s the spouse responsible for medical bills after death of a spouse in Colorado?
You can get medical coverage provided your not-yet married spouse mentions your name in the proposal form for medical coverage from private/government insurer.
If there was no legal divorce or separation, you may be responsible for the medical bills.
In the U.S. and Canada, a divorce normally disqualifies the spouse from military medical benefits.
In Pennsylvania, the surviving spouse, or whoever is listed in the will as beneficiary, is responsible for medical bills. Any debt incurred would be owed by the living spouse.
The spouse will indirectly be responsible. The estate must resolve all debts. Until that is done, the spouse cannot inherit anything.
The estate would be responsible, but if the dying person had no assets, I do not think they could hold the spouse responsible, unless he or she signed a paper guaranteeing medical bills. what do you mean you think, do you know for sure?
The spouse is not personally responsible for the medical bills, unless they co-signed them. However, the estate is responsible. Which means that the estate may be depleted, and the may spouse not inherit anything.
The spouse is not directly responsible, unless they have co-signed for the services. The estate is responsible for settling all medical bills in Indiana. So before the spouse can inherit anything, the estate has to pay the bills.
In California the estate will be responsible for the medical bills of the deceased. Only after they are resolved can the estate be closed and any remainder distributed.
For Georgia, the estate will be responsible. The spouse indirectly will pay, as they cannot inherit until they are resolved.
No - a person's debts die with them. The spouse of a deceased person is not responsible fofr their outstanding bills.
The estate is responsible for all the bills of the deceased. The spouse will be required to pay them from the estate funds.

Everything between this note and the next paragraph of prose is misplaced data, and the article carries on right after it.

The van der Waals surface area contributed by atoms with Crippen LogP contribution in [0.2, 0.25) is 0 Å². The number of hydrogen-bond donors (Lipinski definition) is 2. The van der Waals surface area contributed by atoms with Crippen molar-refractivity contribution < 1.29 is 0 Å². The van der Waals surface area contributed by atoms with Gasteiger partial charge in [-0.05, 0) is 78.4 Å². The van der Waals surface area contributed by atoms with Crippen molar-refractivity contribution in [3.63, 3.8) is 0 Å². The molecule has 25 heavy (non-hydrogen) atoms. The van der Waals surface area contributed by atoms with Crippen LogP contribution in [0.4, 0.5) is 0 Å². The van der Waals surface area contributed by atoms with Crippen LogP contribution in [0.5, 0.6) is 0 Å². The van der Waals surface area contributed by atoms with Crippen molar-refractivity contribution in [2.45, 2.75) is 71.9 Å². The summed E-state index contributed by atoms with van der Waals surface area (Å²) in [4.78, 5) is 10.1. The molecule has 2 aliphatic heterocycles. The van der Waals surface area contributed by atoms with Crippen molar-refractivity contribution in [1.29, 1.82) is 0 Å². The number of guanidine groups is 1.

In most instances, the estate is responsible. It means the estate that is inherited from the spouse will be smaller.
Only if the surviving spouse entered into a repayment agreement with the medical providers.
The spouse is not personally responsible for the medical bills, unless they co-signed them. However, the estate is responsible. Which means that the estate may be depleted, and the spouse might not inherit anything.
The term "Working Spouse Rule" refers to some employer provided medical insurance plans. These types of plans require that if the employee's spouse works for a company which also offers medical insurance benefits, that spouse must be enrolled in that plan. This means that if your spouse is employed, and his or her employer offers medical and/or dental coverage, the spouse must be enrolled for at least individual coverage in that company's plan, regardless of cost, in order to be covered on a secondary basis under your medical and/or dental plan.
It would depend on what is listed in the divorce decree. If the medical bills were for a child, more than likely both parents are responsible for 50% of the medical bill. If the medical bill was incurred by one spouse, the court may not recognize that as community property and make it responsibility of the debt-incurring party.
In Kentucky, the deceased's estate is responsible. The spouse can be held as a beneficiary of the costs and by inheriting less from the estate.
No, the spouse is not responsible. However it does come out there assets left behind.
There are many advantages to getting divorced. After a divorce, your spouse can't sue you for spousal support. You are no longer responsible for debts that your spouse acquires. Your spouse is no longer entitled to a piece of property you accumulate. And, of course, you can remarry.
The estate is responsible for all the debts of the deceased in New Mexico. The spouse will only inherit what is left after the debts are resolved.